While we humans love to squeeze a freshly cut lime on top of our favorite dishes and not to mention beer and tequila are served with a wedge of lime as well, so it being such a huge part of our diet, it is natural to wonder if our pooch can indulge in some. Not the liquor, but the lime, of course. The answer to that question is a big NO. Now you might be even more confused because you must have seen countless videos over the internet, where owners feed limes to their dogs, naturally, they spit it out but you wouldn’t take it for health risks. However, your pooch can get poisoned by lime and lemon alike.
What is Lime Poisoning?
The peel and the white fleshy part of lime are not dangerous to hounds, they might not like the taste of it, but they wouldn’t get ill by chewing on it. The real danger lies within the juicy part of the lime, which we humans adore, citrus fruits contain two essential oils known as Limonene and Linalool, along with psoralens, which is a phototoxic compound (makes one’s eyes and skin extremely sensitive to sunlight). Your pooch might experience an upset tummy when ingested lime in small amounts, but large quantities can pose a serious threat. When ingested in high doses, dogs can get poisoned, and this can induce diarrhea, photosensitivity, vomiting, and tremors. In extreme cases, it will result in depression, failure of the liver, and even sudden death. Therefore, it is crucial that you must never feed your dog limes. Now thankfully, nature has thought of this, and dogs just don’t find limes palatable, but nature didn’t know that we humans would be terrorizing dogs just for some internet likes. ((Wag Walking))
Causes of Poisoning
As we know now that this is caused by three compounds, but what are they exactly?
- Limonene: This essential oil is responsible for the distinct aroma of citrus fruits. If you’ve ever used or consumed something that says lime or lemon flavor, it is this substance that gives it that familiar smell. Interestingly, D-limonene is often used in shampoos for dogs, but how it is processed, makes it safe for dogs, but it can be lethal for cats.
- Linalool: Similar to Limonene, it is one of the aromatic substances as well. However, this is often used as insecticides.
- Psoralen: While it is used for treating skin disorders and similar conditions, it can induce phototoxicity in dogs.
These three compounds combined react with dogs and results in poisoning.
What to do if your Dog did end up Eating limes?
Now dogs don’t find limes tasty, and will simply make a mad face even if you try to feed them. However, let’s assume that you are a health nut and throwing a party for your yoga buddies, now naturally you’d be making guacamole, and lots of it. You squeezed a good amount of limes into the bowl and you’re aware that Fido loves him some avocados, and as soon as you turn around to get your phone to look for the recipe, the guacamole is gone, and all of it is in the Fido’s tummy. Well, heck, now what?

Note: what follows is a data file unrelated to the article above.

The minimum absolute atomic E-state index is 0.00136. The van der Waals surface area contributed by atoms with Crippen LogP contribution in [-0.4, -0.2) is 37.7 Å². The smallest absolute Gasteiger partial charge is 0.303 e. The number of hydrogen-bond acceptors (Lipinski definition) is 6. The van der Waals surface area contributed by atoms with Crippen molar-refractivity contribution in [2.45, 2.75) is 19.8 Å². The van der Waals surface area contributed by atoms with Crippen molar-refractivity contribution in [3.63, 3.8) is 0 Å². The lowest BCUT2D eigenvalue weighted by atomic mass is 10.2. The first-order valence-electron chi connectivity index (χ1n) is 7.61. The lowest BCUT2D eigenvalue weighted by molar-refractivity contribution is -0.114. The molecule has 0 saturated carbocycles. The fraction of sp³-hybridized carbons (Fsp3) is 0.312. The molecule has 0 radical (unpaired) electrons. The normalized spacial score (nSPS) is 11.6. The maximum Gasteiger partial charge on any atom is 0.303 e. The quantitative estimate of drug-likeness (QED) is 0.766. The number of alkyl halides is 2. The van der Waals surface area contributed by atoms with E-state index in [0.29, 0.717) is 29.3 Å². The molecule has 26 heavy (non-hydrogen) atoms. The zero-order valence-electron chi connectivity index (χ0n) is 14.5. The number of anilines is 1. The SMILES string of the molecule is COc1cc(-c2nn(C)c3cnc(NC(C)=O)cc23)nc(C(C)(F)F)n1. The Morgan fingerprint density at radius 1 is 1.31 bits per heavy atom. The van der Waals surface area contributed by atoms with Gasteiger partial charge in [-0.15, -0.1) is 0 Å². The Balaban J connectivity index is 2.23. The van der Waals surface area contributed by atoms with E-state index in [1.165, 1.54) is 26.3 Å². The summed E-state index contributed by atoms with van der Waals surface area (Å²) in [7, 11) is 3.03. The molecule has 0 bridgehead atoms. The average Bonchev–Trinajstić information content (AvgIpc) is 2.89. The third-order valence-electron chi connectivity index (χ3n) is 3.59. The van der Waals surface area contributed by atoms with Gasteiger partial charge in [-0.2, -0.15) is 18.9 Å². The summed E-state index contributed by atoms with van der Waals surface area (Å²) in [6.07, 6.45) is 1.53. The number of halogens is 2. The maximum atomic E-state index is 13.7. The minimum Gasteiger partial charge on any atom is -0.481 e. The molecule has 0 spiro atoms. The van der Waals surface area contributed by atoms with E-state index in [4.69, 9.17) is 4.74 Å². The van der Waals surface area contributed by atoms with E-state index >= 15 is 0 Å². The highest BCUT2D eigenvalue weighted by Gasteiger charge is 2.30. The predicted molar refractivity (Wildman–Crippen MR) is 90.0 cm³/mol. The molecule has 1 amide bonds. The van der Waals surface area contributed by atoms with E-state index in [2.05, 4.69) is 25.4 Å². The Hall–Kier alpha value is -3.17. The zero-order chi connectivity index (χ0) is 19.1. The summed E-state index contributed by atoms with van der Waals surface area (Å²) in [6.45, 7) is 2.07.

First and foremost, look for early signs of poisoning, if they are shaking, vomiting, and if they have a lack of appetite. If you happen to have a smaller dog, they are at a higher risk because even a small amount of these compounds can cause serious issues. At this point, you’d want to avoid any food for at least 24 hours, and make sure they are drinking water because food can cause further gastrointestinal issues. If you are absolutely certain that your pup only had a trace amount of lime and are not developing serious symptoms, only then it is fine to wait for some time. However, if you are uncertain about the dose, simply rush to the vet.
What if their Skin got Exposed to Lime?
Dogs just don’t go out looking for limes. They can only come into contact with one if you either have a lime tree in your backyard or you left some sliced limes on the countertop. While it is not as severe as ingesting the lime, but their skin can still absorb the toxins that will lead to rashes and irritation. Make sure you wash your dog’s coat thoroughly with soap and water, avoid using shampoos that contain limonene. Following this, they will feel much better, but if you see the condition persistent, visit a vet.
Other Sources of Citrus
While limes are easy to avoid, there are other plants that contain those three compounds and must be avoided for dogs.
- Beech trees
- Mint plants
But What of Vitamin C?
In the last years’ pandemic, you might have heard pretty much every doctor stating that you need to boost immunity, and one of the easiest ways to do so was getting plenty of Vitamin C. Therefore, it is only natural you’d want to give it to your pup. In fact, it is good for your dog as it provides them with important antioxidants, that keep your dog’s coat in optimal condition. Additionally, similar to us, it enhances their immunity; ability to fight off harmful bacteria, viruses, and infections. Lastly, Vitamin C helps in the production of collagen which helps your dog avoid any joint issues.
One positive thing is that dogs can naturally synthesize Vitamin C in their liver, however, some supplements can be beneficial to them.
Natural Sources of Vitamin C
While it is essential that you give them Vitamin C, it is also important to know what sources to use.
- Asparagus, you can start adding this into their diet in small amounts, as it is easily one of the superfoods. Include this into your own diet as well.
- Kiwi, another fruit that is advised to recovering patients.
- Mango. A yummy snack and it can also work as a treat reward.
- Sweet potatoes. Another amazing vegetable that must be used like carbohydrates.
- Parsley. A tasty herb and it is used in pizza sauces as well, so it is a must.
Now you know that lime is truly an enemy of the dogs, and they must be avoided at all cost. Next time if you come across a video of someone feeding lime to your dog, just dislike it and report it for animal abuse, because it truly is.